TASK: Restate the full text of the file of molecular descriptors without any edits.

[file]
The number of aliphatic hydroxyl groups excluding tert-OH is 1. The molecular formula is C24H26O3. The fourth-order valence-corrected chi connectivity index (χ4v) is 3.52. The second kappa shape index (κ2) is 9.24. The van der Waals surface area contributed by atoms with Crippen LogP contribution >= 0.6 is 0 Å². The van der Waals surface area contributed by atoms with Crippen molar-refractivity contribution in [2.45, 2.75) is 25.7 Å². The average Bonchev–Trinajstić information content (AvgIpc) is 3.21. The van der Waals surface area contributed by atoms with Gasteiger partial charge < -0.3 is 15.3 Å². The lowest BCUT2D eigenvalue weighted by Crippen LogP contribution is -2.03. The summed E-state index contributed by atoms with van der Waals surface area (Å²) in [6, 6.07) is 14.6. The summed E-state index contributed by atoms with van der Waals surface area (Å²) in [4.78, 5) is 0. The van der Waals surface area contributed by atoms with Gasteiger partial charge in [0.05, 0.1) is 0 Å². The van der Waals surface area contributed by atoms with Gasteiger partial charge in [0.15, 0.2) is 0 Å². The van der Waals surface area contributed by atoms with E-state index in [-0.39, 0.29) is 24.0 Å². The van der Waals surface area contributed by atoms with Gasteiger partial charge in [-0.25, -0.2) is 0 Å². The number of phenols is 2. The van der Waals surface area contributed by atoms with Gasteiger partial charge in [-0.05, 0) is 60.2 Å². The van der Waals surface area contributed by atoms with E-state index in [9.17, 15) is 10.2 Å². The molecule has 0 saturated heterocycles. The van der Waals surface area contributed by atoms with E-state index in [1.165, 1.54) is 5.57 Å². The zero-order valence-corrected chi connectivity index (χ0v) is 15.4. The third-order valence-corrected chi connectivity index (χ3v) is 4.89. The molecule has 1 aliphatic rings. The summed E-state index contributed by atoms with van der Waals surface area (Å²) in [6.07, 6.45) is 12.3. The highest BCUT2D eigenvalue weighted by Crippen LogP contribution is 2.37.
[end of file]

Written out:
The number of aliphatic hydroxyl groups excluding tert-OH is 1. The molecular formula is C24H26O3. The fourth-order valence-corrected chi connectivity index (χ4v) is 3.52. The second kappa shape index (κ2) is 9.24. The van der Waals surface area contributed by atoms with Crippen LogP contribution >= 0.6 is 0 Å². The van der Waals surface area contributed by atoms with Crippen molar-refractivity contribution in [2.45, 2.75) is 25.7 Å². The average Bonchev–Trinajstić information content (AvgIpc) is 3.21. The van der Waals surface area contributed by atoms with Gasteiger partial charge < -0.3 is 15.3 Å². The lowest BCUT2D eigenvalue weighted by Crippen LogP contribution is -2.03. The summed E-state index contributed by atoms with van der Waals surface area (Å²) in [6, 6.07) is 14.6. The summed E-state index contributed by atoms with van der Waals surface area (Å²) in [4.78, 5) is 0. The van der Waals surface area contributed by atoms with Gasteiger partial charge in [0.05, 0.1) is 0 Å². The van der Waals surface area contributed by atoms with Gasteiger partial charge in [0.15, 0.2) is 0 Å². The van der Waals surface area contributed by atoms with E-state index in [-0.39, 0.29) is 24.0 Å². The van der Waals surface area contributed by atoms with Gasteiger partial charge in [-0.25, -0.2) is 0 Å². The number of phenols is 2. The van der Waals surface area contributed by atoms with Gasteiger partial charge in [-0.05, 0) is 60.2 Å². The van der Waals surface area contributed by atoms with E-state index in [9.17, 15) is 10.2 Å². The molecule has 0 saturated heterocycles. The van der Waals surface area contributed by atoms with E-state index in [1.165, 1.54) is 5.57 Å². The zero-order valence-corrected chi connectivity index (χ0v) is 15.4. The third-order valence-corrected chi connectivity index (χ3v) is 4.89. The molecule has 1 aliphatic rings. The summed E-state index contributed by atoms with van der Waals surface area (Å²) in [6.07, 6.45) is 12.3. The highest BCUT2D eigenvalue weighted by Crippen LogP contribution is 2.37.